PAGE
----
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IcyBox 3.5-inch USB3 external HDD enclosure review

Put that old SATA drive that's gathering dust to good use with this USB 3.0 enclosure

IcyBox 3.5-inch USB3 external HDD enclosure
This HDD enclosure supports USB 3.0 for faster data transfer speeds off and on to your PC

Our Verdict

If you are looking to get files on and off your PC faster then this could well be the product for you


  • Easy to set up
  • USB 3.0
  • Takes any SATA drive


  • Price
  • Not very stylish

USB 3.0 is here and it's here to stay. It's around twice as fast as the old, faithful USB 2.0 transfer speeds and is backwards compatible with both of the last two generations of the Universal Serial Bus.

Now, though, we're actually starting to see USB 3.0 devices crop up to take advantage of this new interface, and here is Icy Box's first USB 3.0 caddy.

The bonus of the external caddy is that you don't need to have a specifically compatible hard drive in order to take advantage of the USB 3.0 speed boost. All you need to do is drop in any SATA drive, hook it up to a USB 3.0 port and you're laughing. Well, you're transferring data faster than you would have done normally and you might possibly be smiling while you're doing it…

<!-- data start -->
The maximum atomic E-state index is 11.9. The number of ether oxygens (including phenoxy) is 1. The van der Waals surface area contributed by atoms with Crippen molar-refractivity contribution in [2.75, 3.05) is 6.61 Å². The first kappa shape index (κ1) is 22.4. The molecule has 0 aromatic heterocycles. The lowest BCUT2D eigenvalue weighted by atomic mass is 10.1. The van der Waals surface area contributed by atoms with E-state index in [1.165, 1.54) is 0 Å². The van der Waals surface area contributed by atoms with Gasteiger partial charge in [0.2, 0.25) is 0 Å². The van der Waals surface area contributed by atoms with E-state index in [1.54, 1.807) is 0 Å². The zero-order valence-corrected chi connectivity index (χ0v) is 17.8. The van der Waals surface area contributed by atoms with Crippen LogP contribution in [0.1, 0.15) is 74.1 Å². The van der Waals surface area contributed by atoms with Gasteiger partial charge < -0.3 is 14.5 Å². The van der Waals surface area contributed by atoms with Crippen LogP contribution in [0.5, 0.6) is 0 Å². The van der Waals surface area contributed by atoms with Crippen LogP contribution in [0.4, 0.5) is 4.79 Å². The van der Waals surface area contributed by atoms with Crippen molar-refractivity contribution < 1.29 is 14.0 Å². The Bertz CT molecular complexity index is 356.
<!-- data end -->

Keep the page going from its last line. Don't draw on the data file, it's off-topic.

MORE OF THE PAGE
Anyway, this is a simple, sleek, brushed aluminium caddy that's easy to get going almost straight out of the box.

Its appearance isn't exactly stylish, however, with the manufacturer preferring the more anonymous black shell, designed not to be seen and, thankfully, not to be heard either.

And there's no doubting that it's quick, offering almost twice the read/write speeds of USB 2.0 and way, way superior burst speeds.

Our only issue is the fact that, as Icy Box's first USB 3.0 caddy, it's got a bit of price premium on top. At a cost of £43, it's around twice the price of equivalent USB 2.0 caddies.

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Components Editor

Dave (Twitter) is the components editor for TechRadar and has been professionally testing, tweaking, overclocking and b0rking all kinds of computer-related gubbins since 2006. Dave is also an avid gamer, with a love of Football Manager that borders on the obsessive. Dave is also the deputy editor of TechRadar's older sibling, PC Format.